CODE & STANDARD REFERENCES
Examples of Unobstructed Construction: Open-Grid Ceilings
Today, we’re continuing our series on Unobstructed Construction. So we last spoke about bar joist construction, and here is our second of five examples of Unobstructed Construction that we’re given in the annex of NFPA 13.
So, what is an open-grid ceiling?
The definition we’re given for open-grid ceilings are when the openings are at least a quarter inch or 6 mm, the thickness of the ceiling material does not exceed the least dimension of the opening, and the openings constitute at least 70% of the ceiling area. (add highlight box)
70% open? If you’ve been around the sprinkler industry for long, you know that’s come up before. Let’s start with a breakout on each portion of this definition and then we’ll circle back on that 70% open in here in just a bit.
The ceilings must have the following three qualities:
The openings in the least dimension are at least a quarter inch or that 6 mm. That means punch-out holes have to be a quarter inch in diameter, or if we have mesh grating, then the width needs to be this minimum quarter inch wide.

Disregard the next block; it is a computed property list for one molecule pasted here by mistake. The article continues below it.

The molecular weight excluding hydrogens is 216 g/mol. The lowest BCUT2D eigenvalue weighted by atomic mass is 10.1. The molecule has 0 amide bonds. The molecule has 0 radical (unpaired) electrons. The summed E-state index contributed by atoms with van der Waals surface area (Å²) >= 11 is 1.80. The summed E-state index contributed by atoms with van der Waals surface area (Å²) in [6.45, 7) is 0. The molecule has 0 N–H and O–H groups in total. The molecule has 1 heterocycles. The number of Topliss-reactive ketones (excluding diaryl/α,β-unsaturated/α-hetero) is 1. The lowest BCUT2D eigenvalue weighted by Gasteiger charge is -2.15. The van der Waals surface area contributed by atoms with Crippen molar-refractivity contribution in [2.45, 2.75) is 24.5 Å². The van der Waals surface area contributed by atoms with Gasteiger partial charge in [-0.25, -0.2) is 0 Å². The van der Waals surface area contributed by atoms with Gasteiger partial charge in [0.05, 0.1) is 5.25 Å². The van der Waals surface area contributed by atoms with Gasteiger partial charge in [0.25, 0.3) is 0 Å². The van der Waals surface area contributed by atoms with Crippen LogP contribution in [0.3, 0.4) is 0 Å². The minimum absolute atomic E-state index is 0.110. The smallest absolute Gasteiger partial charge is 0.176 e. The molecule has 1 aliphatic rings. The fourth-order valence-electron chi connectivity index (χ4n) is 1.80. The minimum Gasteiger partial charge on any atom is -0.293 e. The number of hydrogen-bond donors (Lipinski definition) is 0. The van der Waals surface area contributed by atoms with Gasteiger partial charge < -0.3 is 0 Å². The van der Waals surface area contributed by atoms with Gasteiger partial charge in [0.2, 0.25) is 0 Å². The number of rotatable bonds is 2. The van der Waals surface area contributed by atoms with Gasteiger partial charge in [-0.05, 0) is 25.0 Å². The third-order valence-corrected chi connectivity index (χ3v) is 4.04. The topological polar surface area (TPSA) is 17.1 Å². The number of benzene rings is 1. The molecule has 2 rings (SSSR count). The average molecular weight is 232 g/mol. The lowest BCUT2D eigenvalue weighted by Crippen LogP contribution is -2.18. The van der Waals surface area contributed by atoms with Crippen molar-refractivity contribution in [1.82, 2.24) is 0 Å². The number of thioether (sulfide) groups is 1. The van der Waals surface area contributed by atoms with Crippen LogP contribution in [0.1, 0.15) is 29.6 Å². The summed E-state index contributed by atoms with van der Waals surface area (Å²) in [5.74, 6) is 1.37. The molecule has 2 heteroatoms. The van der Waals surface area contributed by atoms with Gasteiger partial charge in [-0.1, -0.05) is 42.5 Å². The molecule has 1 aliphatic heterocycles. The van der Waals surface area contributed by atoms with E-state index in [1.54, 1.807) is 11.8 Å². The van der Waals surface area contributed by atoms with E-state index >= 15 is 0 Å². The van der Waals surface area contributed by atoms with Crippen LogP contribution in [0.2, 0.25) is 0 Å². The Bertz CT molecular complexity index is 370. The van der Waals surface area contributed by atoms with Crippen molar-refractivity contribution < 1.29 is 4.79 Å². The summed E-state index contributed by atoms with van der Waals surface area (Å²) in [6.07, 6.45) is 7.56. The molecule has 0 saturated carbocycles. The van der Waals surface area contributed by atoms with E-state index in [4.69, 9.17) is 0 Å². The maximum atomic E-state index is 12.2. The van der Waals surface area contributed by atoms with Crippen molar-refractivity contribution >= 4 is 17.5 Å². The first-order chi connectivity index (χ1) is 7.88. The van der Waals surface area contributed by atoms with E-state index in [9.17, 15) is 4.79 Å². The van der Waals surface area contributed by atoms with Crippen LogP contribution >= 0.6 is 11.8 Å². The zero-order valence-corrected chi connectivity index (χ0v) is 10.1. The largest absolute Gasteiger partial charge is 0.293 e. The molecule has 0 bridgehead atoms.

Now the thickness of the ceiling material is our #2 qualifier. The thickness of the ceiling material cannot exceed the least dimension of the opening. If we’re talking about mesh metal with quarter inch openings, then the ceiling cannot be more than a quarter inch thick. So, let’s say we have steel grating that’s a little more heavy duty. Let’s say the width of the openings are 1-1/2 inches wide, but the depth is 2 inches deep. Well, that’s a no-go, Houston. When we’re qualifying open-grid ceilings here, the depth of the ceiling cannot be greater than the minimum opening width. So, if we got an inch and a half wide, but we're two inches deep, not gonna work. We can't be more than the minimum opening with.
Lastly, number 3, the openings have to be at least 70% of the ceiling area. This one can get a little tricky. Sometimes, creative folks AKA architects, look to substitute materials or try to achieve different looks along the ceiling. Well, if the ceiling isn’t at least 70% open, then it’s not an open-grid ceiling. Perforated metals can fall into this category. This is where we have a metal sheet and we punch holes into those openings. Those often are not 70% open. You can check the dimensions and openness if that’s a concern. Usually, there’s plenty of data on these by the metal fabricator or the material supplier. Worst case, we can always open up AutoCAD or Revit, draw it out, and take some area measurements. We have to be 70% open or more to qualify as an open-grid ceiling.
Thanks, Joe. But why spend so much time on this one?
Well, in the context of obstructed vs. unobstructed, what we’re finding here is that an open grid ceiling would fall under unobstructed construction. If we’re say, 60% open and don’t qualify as open-grid. Well, it may not in fact change all that much because we still may fall under smooth ceiling construction.
So, at the end of the day, this might not be a huge deal breaker one way or another on our approach for sprinkler design.